particularly with all the military
Yes. There are 1800
military personnel on parade today.
That's more than Trooping the
Colour. This is truly, truly a
military occasion, but it does party
and join with the civilian
MUSIC: THE LAST POST
And now we await the instructions.
Dominic Reid OBE has given his
instruction and we are under way.
This is it. The gun goes, nothing
can stop this parade now. The
streets that we can see behind us
are just lined with individuals and
floats that are ready. This is the
bottleneck point where everybody
comes together. And now this is it,
we are off and running.
No more rousing a way to get things
going, is it?
No, indeed, it's the
Coldstream Guards who'll be leading
out the parade at this point. One of
the oldest military bands in the
world. They have had continuous
service for over 200 years. They'll
be on parade again tomorrow at
remembrance and cenotaph as well.
One of the things that is really
striking about that parade is, when
we say oh, we really do mean it,
don't we, 1650 it was formed.
makes it one of the oldest regiments
in the world and that is it, you
know, this parade is 802 years old!
There are many, many countries in
the world not that old, let alone
They started with drummers
before they had an official band?
Yes. Took them 100 years or so
actually to get the official band
together in 1785. They've been
playing ever since then. Musical
support for state ceremonial
occasions. You can see them at
Buckingham Palace, Windsor Castle,
changing the guard ceremonies.
of the other things you can always
expect from the Lord Mayor's show is
animals, camels, horses, donkeys,
the lot. We all know what a camel
looks like, but cast your mind back
600 years ago for the people who
lined the streets to see exotic
animals, lions and elephants have
been paraded here in the past.
camels have been brought in by the
worshipful company of Grocers and
they are here because they are the
mother company of the new Lord
Mayor. It's the first company that
he joined and they were formed by
members of the Gild who were
responsible for ensuring the purity
of spices. There we are seeing some
spices to mark that heritage.
course that would have been carried
on the camel trains traditionally.
That is why they've brought the
camels with them, I guess.
the desert Oasis, we saw some ribbon
dancers. Back to the military.
Drum and Trumpet Corps. Playing
their own tunes as they come past
Mansion House. Some told us in
advance what they're going to be,
There are the
traditional protectors of the City
of London, Gog & Magog. Put together
Fell Isly Harding is with the
Samaritans. You've got a particular
connection with your charity and the
I certainly have. The
Lord Mayor's right there, lives next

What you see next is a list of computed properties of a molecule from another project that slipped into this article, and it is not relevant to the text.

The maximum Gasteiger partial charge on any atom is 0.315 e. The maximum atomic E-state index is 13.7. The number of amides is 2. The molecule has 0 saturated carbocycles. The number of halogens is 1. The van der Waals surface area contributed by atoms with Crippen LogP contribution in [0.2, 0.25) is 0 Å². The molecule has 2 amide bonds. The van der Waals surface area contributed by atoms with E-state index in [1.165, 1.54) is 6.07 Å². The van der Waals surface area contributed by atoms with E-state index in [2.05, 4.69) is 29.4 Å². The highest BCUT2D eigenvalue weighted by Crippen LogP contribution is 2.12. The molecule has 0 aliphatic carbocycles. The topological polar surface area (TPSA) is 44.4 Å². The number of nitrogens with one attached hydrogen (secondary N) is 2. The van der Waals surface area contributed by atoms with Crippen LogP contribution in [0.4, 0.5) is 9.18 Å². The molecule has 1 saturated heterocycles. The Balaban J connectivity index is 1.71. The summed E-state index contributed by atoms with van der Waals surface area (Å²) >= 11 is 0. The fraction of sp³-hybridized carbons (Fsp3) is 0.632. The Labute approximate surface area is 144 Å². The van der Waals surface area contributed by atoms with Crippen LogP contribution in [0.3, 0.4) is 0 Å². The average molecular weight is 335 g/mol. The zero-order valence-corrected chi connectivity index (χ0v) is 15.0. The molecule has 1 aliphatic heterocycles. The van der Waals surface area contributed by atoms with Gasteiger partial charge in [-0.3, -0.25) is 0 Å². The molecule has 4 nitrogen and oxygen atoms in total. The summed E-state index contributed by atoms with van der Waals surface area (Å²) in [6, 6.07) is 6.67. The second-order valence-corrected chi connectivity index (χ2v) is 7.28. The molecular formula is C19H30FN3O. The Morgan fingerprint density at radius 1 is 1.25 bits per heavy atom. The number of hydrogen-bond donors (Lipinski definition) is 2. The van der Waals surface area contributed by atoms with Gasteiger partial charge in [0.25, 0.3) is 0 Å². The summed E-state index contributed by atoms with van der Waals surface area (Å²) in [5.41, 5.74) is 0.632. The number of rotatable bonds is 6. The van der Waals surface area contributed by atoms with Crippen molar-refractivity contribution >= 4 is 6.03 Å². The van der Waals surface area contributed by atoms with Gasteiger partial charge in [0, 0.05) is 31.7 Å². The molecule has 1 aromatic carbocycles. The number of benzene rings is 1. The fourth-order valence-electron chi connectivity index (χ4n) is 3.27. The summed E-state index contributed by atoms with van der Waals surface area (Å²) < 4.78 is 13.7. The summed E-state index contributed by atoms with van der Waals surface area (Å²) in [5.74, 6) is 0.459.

door to the church where my father
founded the Samaritans. We used to
stand on the roof with my three
triplet brothers and watch the Lord
Mayor's show every year as children.
So really special to be here. And
your father was the founder of the
Amazing. What are
you hoping to get out of today with
Oh, well the Lord
Mayor supports the Samaritans,
well-being in the City. We want to
make sure that nobody who rings has
an engaged tone so lots of people
supporting free call.
OK, thank you,
enjoy your day.
Thank you, bye-bye!
Charles Bowman, congratulations on
becoming the 690th Lord Mayor of
London. I understand this show has
meant so much to you since a young
Well, I'm thrilled, thrilled to
be here and very, very excited and
honoured about this incredible role,
690th Lord Mayor of the City of
London. You are right. As a
seven-year-old, my father worked in
the City. His father and my great
grandfather too. I remember, as a
seven-year-old, being brought to the
City of London. He had an office on
Cheapside and a view down all the
way there and, as a seven-year-old,
oh, my gosh, the colour, it was a
wet day as it often is in November
but it stuck out for me and it's
part of the catalyst I suppose of
why I'm here today.
You have chosen
a very busy, interesting time to
become a global champion of this
wonderful City with Brexit on the
Look, I say very
honestly, I'm honoured and excited.
But again in the spirit of honesty,
a little daunted. We face challenges
within our country and politically
at this time. I am very
enthusiastic, excited and honoured
to be given the opportunity to lead
this great City through this period.
I can see how much you are enjoying
being up here. What are you most
looking forward to in this wonderful
It's 700,000 people,
horses, camels, donkeys, other
animals coming through. It's a great
thrill that my wife and two
daughters are riding this year,
that's the first time that a lady
mayoress will have ridden. It's a
young person's show, so please,
throughout the course of the show,
we'll be using social media at Lord
Mayor underscore show, so please
everybody join me in that and tweet
Congratulations, thank you
Thank you very much indeed.
On the subject of social media, we
should say that we have our own
Please do get in touch with us.
Messages perhaps for people who you
know who're taking part in the show.
It's the Royal Air Force that will
be leading off the parade today. The